XQ-58A Valkyrie Demonstrator Completes Inaugural Flight
(Source: US Air Force; issued March 06, 2019)
The XQ-58A Valkyrie demonstrator, a long-range, high subsonic unmanned air vehicle completed its inaugural flight March 5, 2019 at Yuma Proving Grounds, Arizona. (USAF photo)
WRIGHT-PATTERSON AFB, Ohio --- The XQ-58A Valkyrie demonstrator, a long-range, high subsonic unmanned air vehicle completed its inaugural flight March 5, 2019 at Yuma Proving Grounds, Arizona. The Air Force Research Laboratory partnered with Kratos Unmanned Aerial Systems to develop the XQ-58A.

This joint effort falls within the Air Force Research Laboratory’s Low-Cost Attritable Aircraft Technology (LCAAT) portfolio, which has the objective to break the escalating cost trajectory of tactically relevant aircraft.


The XQ-58A Valkyrie demonstrator, a long-range, high subsonic unmanned air vehicle, completed its inaugural flight March 5, 2019 at Yuma Proving Grounds, Arizona. The Air Force Research Laboratory partnered with Kratos Unmanned Aerial Systems to develop the XQ-58A. (AFRL video)


The objectives of the LCAAT initiative include designing and building UAS faster by developing better design tools, and maturing and leveraging commercial manufacturing processes to reduce build time and cost.

Developed for runway independence, the aircraft behaved as expected and completed 76 minutes of flight time. The time to first flight took a little over 2.5 years from contract award. The XQ-58A has a total of five planned test flights in two phases with objectives that include evaluating system functionality, aerodynamic performance, and launch and recovery systems.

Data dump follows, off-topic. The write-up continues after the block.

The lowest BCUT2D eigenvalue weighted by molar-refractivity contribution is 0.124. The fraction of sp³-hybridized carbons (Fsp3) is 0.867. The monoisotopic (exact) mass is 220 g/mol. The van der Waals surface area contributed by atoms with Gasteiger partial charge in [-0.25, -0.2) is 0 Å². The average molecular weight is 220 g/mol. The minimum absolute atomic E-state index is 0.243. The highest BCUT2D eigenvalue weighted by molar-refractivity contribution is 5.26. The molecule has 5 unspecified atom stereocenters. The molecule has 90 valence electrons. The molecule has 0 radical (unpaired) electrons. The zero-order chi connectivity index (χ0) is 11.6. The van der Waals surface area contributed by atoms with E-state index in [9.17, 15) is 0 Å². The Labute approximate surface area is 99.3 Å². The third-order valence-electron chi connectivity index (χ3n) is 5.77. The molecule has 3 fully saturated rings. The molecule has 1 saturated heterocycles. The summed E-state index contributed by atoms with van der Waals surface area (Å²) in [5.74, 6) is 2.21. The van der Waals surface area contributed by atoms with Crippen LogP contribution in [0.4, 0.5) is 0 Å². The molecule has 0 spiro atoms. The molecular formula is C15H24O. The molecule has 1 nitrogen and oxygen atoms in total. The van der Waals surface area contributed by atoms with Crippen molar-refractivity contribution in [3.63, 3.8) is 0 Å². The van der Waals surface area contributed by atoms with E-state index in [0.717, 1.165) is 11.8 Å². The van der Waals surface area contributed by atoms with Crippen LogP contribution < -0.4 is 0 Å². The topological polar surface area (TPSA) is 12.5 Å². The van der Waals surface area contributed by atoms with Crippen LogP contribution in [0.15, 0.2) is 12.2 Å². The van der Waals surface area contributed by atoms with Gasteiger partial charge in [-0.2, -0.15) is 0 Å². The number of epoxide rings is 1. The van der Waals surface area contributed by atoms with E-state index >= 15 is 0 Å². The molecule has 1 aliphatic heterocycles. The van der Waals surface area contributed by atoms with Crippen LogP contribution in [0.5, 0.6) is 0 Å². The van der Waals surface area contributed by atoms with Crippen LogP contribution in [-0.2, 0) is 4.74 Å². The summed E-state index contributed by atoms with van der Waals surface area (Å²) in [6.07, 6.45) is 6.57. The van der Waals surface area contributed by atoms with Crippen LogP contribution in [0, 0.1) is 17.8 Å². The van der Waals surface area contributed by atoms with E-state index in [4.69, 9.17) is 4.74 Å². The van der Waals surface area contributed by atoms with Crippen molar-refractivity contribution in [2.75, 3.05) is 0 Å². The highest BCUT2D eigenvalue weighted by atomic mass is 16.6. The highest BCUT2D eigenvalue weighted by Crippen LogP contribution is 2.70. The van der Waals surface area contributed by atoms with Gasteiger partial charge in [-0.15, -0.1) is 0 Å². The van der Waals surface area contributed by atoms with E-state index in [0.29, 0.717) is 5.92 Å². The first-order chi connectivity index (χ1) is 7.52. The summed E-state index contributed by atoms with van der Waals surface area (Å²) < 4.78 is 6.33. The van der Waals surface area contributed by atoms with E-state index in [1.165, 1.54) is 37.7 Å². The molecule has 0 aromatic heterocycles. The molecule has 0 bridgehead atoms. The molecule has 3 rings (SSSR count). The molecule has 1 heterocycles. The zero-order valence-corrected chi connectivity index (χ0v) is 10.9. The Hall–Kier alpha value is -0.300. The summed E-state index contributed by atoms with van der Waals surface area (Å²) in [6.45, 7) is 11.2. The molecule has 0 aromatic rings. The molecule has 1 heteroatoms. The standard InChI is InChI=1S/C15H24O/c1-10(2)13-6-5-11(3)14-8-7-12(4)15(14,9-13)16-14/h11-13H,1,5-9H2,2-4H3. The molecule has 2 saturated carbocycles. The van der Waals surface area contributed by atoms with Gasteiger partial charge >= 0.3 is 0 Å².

“XQ-58A is the first example of a class of UAV that is defined by low procurement and operating costs while providing game changing combat capability,” said Doug Szczublewski, AFRL’s XQ-58A Program Manager.

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Air Force Completes First Flight Test of Valkyrie Unmanned Fighter Jet (excerpt)
(Source: Washington Post; published March 06, 2019)
By Aaron Gregg
The XQ-58A Valkyrie, a jet-powered drone designed to fly alongside manned fighter jets and navigate autonomously, completed its first test flight on Tuesday at Yuma Proving Grounds in Arizona, according to an Air Force announcement and video released Wednesday.

The flight test is a major step forward for an experimental “loyal wingman” concept that envisions small robotic drones accompanying fighter jets into combat, scouting ahead or absorbing enemy fire. Military experts have suggested such systems would be useful in a war between two rival nations, something that aligns with the Pentagon’s increasing focus on competing with China and Russia for military dominance.

The Pentagon has yet to commit to the idea. But the Air Force Research Laboratory is among several military agencies dabbling in such technology, partnering with a San Diego-based company called Kratos Defense and Security Solutions to develop the Valkyrie.

Chicago-based aerospace giant Boeing introduced its own “loyal wingman” prototype drone last month at a trade show in Australia, according to the trade publication Defense News. It expects its variant to achieve first flight next year.

The Valkyrie has an estimated unit cost of between $2 million and $3 million, something that is intended to give it a similar cost profile to the anti-aircraft missiles that enemies would theoretically fire at it. And it is distinct from prevailing U.S. drone models such as the MQ-9 Reaper in that it is jet-powered and can fly at supersonic speeds, something that could enable it to keep pace with an F-16 or F-35 fighter jet. (end of excerpt)


Click here for the full story, on the Washington Post website.

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